Transformers | The switch can now be flipped

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Transformers

The switch can now be flipped

For close to four weeks they tested all the signals, confronting the figures that appeared on their screens to in-field observations and measurements. Transmitted by the CODAC system, more than a thousand pieces of information were checked: position of the switches and circuit breakers, oil temperature in the transformers, pressure, voltages, currents, alarms...

''Electricians'' and command-control specialists from the ITER Organization; engineers and technicians from Engage, Energhia and Ferrovia;l and contractors worked under the responsibility of the European Domestic Agency Fusion for Energy (F4E) to realize this important milestone. (Click to view larger version...)
''Electricians'' and command-control specialists from the ITER Organization; engineers and technicians from Engage, Energhia and Ferrovia;l and contractors worked under the responsibility of the European Domestic Agency Fusion for Energy (F4E) to realize this important milestone.
"We needed to be absolutely certain that there wasn't the slightest discrepancy between the information we were receiving and the actual status of the components and systems inside the switchyard and transformers," explains Joël Hourtoule, who heads the ITER Electrical Power Distribution Section.

What was at stake was the energization of the four transformers for the installation's steady-state electrical network (SSEN)—in lay terms, the connexion of ITER to the 400 kV French grid, a year-and-a half after the first test was performed in March 2017.

Procured by the US and manufactured by Hyundai in Korea, the massive 160-tonne SSEN transformers decrease the 400 kV voltage fed by the grid to the industrial standard of 22 kV.

The transformers will provide the necessary power to the installation's plant systems and buildings. (A second set of transformers, procured by China, will deliver power to the pulsed power electrical network needed for Tokamak operation.)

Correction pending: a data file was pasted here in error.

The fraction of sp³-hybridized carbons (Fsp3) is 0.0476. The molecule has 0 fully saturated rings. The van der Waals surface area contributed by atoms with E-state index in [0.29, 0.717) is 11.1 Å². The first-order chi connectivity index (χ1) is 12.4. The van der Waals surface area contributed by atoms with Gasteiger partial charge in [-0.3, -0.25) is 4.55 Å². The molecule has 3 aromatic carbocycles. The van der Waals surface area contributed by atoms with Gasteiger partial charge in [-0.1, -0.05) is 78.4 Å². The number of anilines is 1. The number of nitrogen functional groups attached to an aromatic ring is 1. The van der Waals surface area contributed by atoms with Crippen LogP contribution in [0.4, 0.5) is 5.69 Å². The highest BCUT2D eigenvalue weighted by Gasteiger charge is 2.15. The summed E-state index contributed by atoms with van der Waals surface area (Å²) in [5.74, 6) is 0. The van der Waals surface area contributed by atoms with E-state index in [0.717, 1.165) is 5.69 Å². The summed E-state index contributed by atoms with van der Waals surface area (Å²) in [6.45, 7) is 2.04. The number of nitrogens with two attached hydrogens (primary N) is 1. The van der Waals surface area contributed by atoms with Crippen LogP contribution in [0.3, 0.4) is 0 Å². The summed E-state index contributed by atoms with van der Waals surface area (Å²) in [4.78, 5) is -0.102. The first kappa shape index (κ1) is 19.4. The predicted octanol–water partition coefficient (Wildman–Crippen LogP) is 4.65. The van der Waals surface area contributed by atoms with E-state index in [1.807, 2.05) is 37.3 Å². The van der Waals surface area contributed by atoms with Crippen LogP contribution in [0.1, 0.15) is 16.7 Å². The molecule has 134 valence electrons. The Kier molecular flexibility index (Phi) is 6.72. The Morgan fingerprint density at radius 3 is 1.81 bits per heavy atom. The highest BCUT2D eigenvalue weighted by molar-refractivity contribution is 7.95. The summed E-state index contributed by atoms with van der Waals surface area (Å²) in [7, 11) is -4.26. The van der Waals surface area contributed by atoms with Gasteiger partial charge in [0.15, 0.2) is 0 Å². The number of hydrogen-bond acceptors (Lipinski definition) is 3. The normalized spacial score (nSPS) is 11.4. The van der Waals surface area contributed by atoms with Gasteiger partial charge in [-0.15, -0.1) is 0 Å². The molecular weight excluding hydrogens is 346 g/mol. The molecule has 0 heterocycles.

For close to four weeks prior to energization, more than a thousand pieces of information transmitted by the CODAC system were checked: position of the switches and circuit breakers, oil temperature in the transformers, pressure, voltages, currents, alarms ... (Click to view larger version...)
For close to four weeks prior to energization, more than a thousand pieces of information transmitted by the CODAC system were checked: position of the switches and circuit breakers, oil temperature in the transformers, pressure, voltages, currents, alarms ...
However the full power of the SSEN transformers will not be needed before actual operations begin. In the meantime, an additional transformer will soon be installed to bring down the voltage from 22 kV to 15 kV, a level of voltage which responds to the needs of the construction worksite and buildings now1.

Working in close coordination from both sides of the switchyard, operators from the French transmission system operator RTE (Réseau de transport d'électricité) and specialists from the ITER Organization as well as the European Domestic Agency (Fusion for Energy) and its contractors successfully completed the energization of the four SSEN transformers on Tuesday 18 September.

"From the point of view of RTE we are now an 'active installation,' comparable to a steel mill in terms of electricity consumption. This milestone represents the birth of a large industrial site," says Gilles Consolo, ITER responsible officer for 400kV operations.

Now that all procedures are validated ITER can plug into the grid at the turn of a switch.

1For the moment, ITER is connected on a 15 kV line coming from neighbouring CEA.


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